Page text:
Sex Difference In Cell Proliferation In Developing Rat Amygdala Mediated

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The amygdala is a sexually dimorphic brain region critical for the regulation of social, cognitive, and emotional behaviors, but both the nature and the source of sex differences in the amygdala are largely unknown. We have identified a unique sex difference in the developing rat medial amygdala (MeA) that is regulated by cannabinoids. Newborn females had higher rates of cell proliferation than males. Treatment of neonates with the cannabinoid receptor agonist, WIN 55,212—2 (WIN), reduced cell proliferation in females to that of males and a wide range of WIN doses had no effect on cell proliferation in males. The effect of WIN on cell proliferation in the MeA was prevented by coinfusions of a CB2 but not CB1 receptor antagonist. Females had higher amygdala content of the endocannabinoid degradation enzymes, fatty acid amid hydrolase, and monoacylglycerol lipase than males, and lower amounts of the endocannabinoids 2-arachidonoylglycerol and N-arachidonylethanolamide (anandamide). Inhibition of the degradation of 2-arachidonoylglycerol in females occluded the sex difference in cell proliferation. Analyses of cell fate revealed that females had significantly more newly generated glial cells but not more newly generated neurons than males, and treatment with WIN significantly decreased glial cell genesis in females but not males. Finally, early exposure to cannabinoids masculinized juvenile play behavior in females but did not alter this behavior in males. Collectively, our findings suggest that sex differences in endocannabinoids mediate a sex difference in glial cell genesis in the developing MeA that impacts sex-specific behaviors in adolescence.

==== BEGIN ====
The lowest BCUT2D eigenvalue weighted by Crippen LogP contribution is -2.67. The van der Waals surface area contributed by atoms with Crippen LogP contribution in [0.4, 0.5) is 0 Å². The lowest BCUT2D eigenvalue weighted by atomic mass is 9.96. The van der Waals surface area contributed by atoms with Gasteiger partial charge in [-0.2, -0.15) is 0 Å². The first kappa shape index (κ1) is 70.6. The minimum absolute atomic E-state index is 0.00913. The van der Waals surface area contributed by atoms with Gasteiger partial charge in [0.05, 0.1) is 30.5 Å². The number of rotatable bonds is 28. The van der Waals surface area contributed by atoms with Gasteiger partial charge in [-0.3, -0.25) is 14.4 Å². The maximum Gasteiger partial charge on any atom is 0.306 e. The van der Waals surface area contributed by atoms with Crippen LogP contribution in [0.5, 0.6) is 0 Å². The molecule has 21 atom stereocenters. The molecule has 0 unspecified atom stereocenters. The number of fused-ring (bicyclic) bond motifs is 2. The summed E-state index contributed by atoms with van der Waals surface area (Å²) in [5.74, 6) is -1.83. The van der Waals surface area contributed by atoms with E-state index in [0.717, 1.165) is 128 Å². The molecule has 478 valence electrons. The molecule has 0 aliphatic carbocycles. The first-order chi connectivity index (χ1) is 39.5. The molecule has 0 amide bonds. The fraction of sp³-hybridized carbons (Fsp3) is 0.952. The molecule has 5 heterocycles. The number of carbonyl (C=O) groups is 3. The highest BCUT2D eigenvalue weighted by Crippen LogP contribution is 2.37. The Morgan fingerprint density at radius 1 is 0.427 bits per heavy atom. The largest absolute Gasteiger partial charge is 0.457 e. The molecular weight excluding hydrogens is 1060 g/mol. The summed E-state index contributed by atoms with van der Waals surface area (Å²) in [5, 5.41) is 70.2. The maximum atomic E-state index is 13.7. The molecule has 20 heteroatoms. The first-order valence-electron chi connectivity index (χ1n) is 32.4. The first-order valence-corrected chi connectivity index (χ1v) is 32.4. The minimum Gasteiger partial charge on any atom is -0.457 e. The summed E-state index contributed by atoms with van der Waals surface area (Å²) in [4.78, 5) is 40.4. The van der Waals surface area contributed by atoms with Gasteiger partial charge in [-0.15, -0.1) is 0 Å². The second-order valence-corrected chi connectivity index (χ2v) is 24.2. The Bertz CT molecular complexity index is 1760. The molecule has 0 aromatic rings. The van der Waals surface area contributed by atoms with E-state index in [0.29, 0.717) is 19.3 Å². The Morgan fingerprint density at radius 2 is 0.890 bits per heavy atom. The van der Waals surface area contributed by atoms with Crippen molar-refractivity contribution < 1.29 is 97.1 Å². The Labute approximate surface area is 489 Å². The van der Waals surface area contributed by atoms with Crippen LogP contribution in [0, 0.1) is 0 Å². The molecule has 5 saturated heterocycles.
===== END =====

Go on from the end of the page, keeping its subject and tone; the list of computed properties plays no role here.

The medial amygdala (MeA) is a sexually dimorphic nucleus critical for modulating sex differences in juvenile rough-and-tumble play (1), and regulation of adult social behaviors, including mating, parenting, aggression, and territoriality (2). The overall size of the rat MeA is larger in adult males than females (3) and is responsive to steroids in adulthood (4). Most of the well-characterized volumetric sex differences in the brain are the result of differential cell death during a perinatal-sensitive period, with more cells dying in one sex than the other (5).